The Egyptian government is back at the negotiating table with the IMF due to the dire need of funding and lack of liquidity in the Egyptian banking sector.
Delegates representing the financial and international cooperation ministries have just returned from negotiating the IMF’s prospective loan in light of the parliament’s dissolution, which partially opposed the terms of IMF loan. Negotiations with other international lending institutions are currently in progress now that the IMF deal is back on the table; the government is lobbying institutions such as the World Bank and the African Development Bank to obtain external loans with the aim of funding
developmental projects or secure the financial needs of the general budget.
Sources revealed that the IMF has promised to re-examine the loan request in light of the pending results
of the presidential elections, which they claim would steer Egypt towards more stability, making the
conclusion of the deal the top priority for the newly elected president. The IMF is confident that Egypt is on the correct path to stabilisation, eliminating any obstacle that could curtail the conclusion of the $ 3.2 billion loan designated for the Egyptian government. The loan, however, is contingent upon heeding the economic programme set by the IMF, which doesn’t contain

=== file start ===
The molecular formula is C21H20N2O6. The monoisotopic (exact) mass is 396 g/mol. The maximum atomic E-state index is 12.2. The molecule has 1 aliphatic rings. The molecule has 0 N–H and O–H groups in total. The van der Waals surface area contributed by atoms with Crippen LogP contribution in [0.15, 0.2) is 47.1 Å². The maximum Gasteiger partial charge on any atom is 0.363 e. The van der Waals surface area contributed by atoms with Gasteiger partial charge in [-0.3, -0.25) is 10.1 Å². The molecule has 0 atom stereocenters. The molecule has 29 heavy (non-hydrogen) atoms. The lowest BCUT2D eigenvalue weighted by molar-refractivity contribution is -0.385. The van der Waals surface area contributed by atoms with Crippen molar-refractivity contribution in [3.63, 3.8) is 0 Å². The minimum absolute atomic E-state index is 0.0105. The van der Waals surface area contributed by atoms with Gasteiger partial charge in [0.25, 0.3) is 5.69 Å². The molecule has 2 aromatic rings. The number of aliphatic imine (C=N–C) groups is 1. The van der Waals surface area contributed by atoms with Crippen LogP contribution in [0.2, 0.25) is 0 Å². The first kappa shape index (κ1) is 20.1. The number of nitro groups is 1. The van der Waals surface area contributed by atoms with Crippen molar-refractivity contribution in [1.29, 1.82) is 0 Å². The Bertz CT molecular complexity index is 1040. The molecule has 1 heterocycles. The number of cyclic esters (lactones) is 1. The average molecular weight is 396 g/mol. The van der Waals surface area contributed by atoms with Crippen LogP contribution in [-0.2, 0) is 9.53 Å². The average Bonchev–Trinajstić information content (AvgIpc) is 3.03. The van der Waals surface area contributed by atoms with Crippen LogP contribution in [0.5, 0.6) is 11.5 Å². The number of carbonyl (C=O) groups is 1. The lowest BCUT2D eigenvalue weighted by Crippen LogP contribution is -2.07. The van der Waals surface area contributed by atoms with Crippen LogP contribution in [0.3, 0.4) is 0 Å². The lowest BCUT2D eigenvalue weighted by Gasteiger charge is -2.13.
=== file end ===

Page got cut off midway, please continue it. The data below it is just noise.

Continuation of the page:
conditions, but rather structural adjustments. Commenting on the IMF loan prospect, Angus Blair, former Head of Research at Beltone Financial told the Daily News Egypt that “in principle, the IMF is still open to financing Egypt, but it will have a
difficult time passing the loan due to the absence of a parliament.”
Despite what Egypt has been undergoing over the previous year and a half, the country has been successful in fulfilling its monetary obligations towards international lending institutions. The budget for the new fiscal year has EGP 11.5 billion designated to payment of foreign debt and the installments of the external public debt, the interest of which has amounted to EGP 6 billion. During the current fiscal, the government successfully repaid EGP 16.6 billion of foreign debt, with EGP 4.5 billion in interest.